1. Ask the Expert: Fertilization Strategies for Success: Dec. 12, 2017
    Learn how to do more with less when it comes to your fertilization services. Join the live Ask the Expert event hosted by Koch Turf & Ornamental: Dec. 12, 12-2 p.m. ET in the Fertilizer Application forum .

What is the proper way to install stone borders for beds?

Discussion in 'Hardscaping' started by Lance L, Mar 4, 2008.

  1. Lance L

    Lance L LawnSite Senior Member
    Messages: 333

    i have a few people interested in natural stone borders and also with windsor blocks, was wanting to learn the proper way to do this. and what is usually charged, i have been told $7/linear ft for both, from a friend, but wanted to check with the pros, as he helped me bid some work a few years back when i was still pretty new and he was off.

    thanks for the info!! if you need more specifics just ask. =)
  2. Team-Green L&L

    Team-Green L&L LawnSite Bronze Member
    Messages: 1,775

    For an edging product, you can get away with compacting the soil without a sub base, but if you are moving into blocks like the Windsor block, I would suggest using retaining wall construction techniques.

    As for pricing: What does the block cost you? How much do you want to make an hour? How fast can you stage, prep, and lay the block?

    What I mean by that is: Do you own a Dingo? Do you have a truck big enough for delivery?

    Equipment means the difference in 30 hours of work compared to 60-70. I don't know what to tell you on that one...
  3. Lance L

    Lance L LawnSite Senior Member
    Messages: 333

    the block, i have not priced yet because i want to know if we can do it first, i know what i want to make a hour but i dont know how long this takes to install, if i knew the answers to those 3 i would not be asking this question in the first place. seeing that im asking the proper way to do this i do not know what needs to be done to stage, prep and lay the block.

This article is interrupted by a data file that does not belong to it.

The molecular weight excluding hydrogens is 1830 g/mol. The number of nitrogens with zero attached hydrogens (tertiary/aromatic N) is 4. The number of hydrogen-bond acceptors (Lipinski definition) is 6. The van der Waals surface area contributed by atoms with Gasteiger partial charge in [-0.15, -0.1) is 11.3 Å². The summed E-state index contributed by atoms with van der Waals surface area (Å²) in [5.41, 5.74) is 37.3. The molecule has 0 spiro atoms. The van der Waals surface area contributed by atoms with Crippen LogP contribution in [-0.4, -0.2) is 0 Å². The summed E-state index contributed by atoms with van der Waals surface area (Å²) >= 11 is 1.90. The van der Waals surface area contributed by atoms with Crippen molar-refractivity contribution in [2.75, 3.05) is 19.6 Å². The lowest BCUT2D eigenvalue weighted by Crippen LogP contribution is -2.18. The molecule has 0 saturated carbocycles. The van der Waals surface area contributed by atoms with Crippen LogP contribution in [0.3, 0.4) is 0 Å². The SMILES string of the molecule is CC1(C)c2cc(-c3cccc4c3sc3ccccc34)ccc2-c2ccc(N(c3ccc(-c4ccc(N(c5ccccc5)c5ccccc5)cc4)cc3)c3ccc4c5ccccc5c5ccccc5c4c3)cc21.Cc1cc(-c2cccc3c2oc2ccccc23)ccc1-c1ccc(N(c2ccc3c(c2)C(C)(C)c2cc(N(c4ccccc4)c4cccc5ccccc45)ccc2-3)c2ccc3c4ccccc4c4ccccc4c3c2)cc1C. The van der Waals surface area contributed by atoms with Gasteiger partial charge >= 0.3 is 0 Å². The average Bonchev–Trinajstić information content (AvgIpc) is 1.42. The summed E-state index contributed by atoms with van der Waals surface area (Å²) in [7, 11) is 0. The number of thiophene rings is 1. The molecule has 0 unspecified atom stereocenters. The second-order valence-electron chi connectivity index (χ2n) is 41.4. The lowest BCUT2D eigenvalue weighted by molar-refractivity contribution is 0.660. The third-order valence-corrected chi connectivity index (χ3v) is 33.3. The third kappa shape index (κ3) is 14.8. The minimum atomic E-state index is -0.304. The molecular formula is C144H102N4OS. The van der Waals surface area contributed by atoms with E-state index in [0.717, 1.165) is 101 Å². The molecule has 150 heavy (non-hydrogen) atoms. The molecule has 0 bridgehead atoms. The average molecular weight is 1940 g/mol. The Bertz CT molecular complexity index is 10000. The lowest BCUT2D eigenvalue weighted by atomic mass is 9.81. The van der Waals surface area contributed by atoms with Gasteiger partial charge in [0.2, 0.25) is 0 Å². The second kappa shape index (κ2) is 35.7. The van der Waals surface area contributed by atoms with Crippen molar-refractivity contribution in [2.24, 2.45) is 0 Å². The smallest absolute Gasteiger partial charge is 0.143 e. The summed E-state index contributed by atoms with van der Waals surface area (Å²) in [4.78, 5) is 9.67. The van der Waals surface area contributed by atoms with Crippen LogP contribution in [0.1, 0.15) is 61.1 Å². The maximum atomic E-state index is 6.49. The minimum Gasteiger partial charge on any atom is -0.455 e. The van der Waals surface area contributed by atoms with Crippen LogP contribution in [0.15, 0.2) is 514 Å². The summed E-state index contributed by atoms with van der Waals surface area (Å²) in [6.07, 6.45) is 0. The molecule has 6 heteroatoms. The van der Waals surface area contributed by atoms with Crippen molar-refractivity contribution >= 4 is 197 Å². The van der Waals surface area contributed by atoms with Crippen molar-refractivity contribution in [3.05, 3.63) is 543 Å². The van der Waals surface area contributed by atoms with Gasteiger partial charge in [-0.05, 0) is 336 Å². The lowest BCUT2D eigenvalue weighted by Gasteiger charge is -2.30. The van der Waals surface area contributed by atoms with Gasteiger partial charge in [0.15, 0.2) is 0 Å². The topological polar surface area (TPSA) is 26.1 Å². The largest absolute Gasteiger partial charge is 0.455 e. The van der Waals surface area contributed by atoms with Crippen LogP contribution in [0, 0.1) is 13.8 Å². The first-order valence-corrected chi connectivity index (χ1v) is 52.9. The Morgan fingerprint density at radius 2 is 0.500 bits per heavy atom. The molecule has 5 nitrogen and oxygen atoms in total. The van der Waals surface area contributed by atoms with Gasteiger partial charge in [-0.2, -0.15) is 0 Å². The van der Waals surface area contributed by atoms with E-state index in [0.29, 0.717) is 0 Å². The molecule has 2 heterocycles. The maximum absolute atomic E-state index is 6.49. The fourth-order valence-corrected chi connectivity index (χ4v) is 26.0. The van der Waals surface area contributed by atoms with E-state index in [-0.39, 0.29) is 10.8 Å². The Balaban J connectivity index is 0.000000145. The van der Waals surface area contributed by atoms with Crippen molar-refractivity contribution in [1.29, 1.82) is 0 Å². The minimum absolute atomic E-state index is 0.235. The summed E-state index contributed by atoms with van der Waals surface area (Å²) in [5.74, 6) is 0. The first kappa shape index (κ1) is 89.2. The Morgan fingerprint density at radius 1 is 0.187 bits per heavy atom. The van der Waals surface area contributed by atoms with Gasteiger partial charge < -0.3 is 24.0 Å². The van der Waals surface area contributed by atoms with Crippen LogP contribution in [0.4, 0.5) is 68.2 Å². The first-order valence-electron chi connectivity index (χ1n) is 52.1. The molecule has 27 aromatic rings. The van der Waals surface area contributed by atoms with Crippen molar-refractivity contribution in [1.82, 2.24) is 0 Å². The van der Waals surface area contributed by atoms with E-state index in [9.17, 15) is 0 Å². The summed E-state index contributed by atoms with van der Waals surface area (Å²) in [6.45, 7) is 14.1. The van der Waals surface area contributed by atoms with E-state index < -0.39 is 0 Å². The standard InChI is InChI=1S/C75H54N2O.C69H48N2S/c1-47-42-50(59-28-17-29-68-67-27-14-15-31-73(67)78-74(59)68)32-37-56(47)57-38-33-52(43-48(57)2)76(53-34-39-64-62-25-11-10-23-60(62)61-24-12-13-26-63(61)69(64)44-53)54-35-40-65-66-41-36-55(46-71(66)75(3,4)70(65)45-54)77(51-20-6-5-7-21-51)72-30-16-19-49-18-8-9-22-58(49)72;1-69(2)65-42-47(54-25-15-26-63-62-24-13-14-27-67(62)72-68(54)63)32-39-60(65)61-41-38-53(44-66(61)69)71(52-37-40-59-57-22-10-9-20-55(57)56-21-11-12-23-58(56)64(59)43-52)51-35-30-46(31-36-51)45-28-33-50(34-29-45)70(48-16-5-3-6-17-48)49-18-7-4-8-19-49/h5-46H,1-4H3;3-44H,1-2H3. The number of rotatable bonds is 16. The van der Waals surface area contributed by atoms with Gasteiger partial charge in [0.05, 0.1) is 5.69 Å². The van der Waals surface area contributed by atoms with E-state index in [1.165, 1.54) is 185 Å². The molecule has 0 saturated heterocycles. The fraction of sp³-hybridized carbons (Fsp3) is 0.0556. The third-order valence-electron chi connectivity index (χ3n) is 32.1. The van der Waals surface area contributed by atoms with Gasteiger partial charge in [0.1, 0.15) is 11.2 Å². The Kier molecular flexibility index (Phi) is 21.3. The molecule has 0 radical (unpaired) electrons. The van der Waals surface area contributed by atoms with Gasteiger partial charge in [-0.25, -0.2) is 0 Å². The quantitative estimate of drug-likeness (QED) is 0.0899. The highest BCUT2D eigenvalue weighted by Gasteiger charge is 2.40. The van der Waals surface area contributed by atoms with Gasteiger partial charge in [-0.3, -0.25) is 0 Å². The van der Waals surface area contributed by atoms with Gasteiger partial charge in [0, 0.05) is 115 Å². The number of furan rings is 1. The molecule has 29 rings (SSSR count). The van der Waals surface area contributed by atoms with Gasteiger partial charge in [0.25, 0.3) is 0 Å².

no i dont own a dingo, yes i do have a truck big enough for the jobs we are looking at, bigger one is roughly 200 ft of the rectangular natural stone(i dont know any of the terminology for stone but it looks the same as the stone used for flagstone patios so i guess flagstone blocks?) possibly 2 rows, i have seen them just stacked and not mortered and i have seen them mortered, do you use the same as bricklayers? do i need like a concrete base? how far apart should they be? anythings to absolutely not do????

    and where do i find the rretaining wall construction techniques? these are only 2 maybe 3 stone high projects.

    a idea on how long this takes would help with pricing, im aware of costs, and how to bid, but im not going to do to hot on bidding the time of something i have never done before.
  4. zedosix

    zedosix LawnSite Silver Member
    Messages: 2,665

    So basically you have a truck and everything else is questionable. Maybe you should stick to something you know?

    GSPHUNTER LawnSite Senior Member
    Messages: 311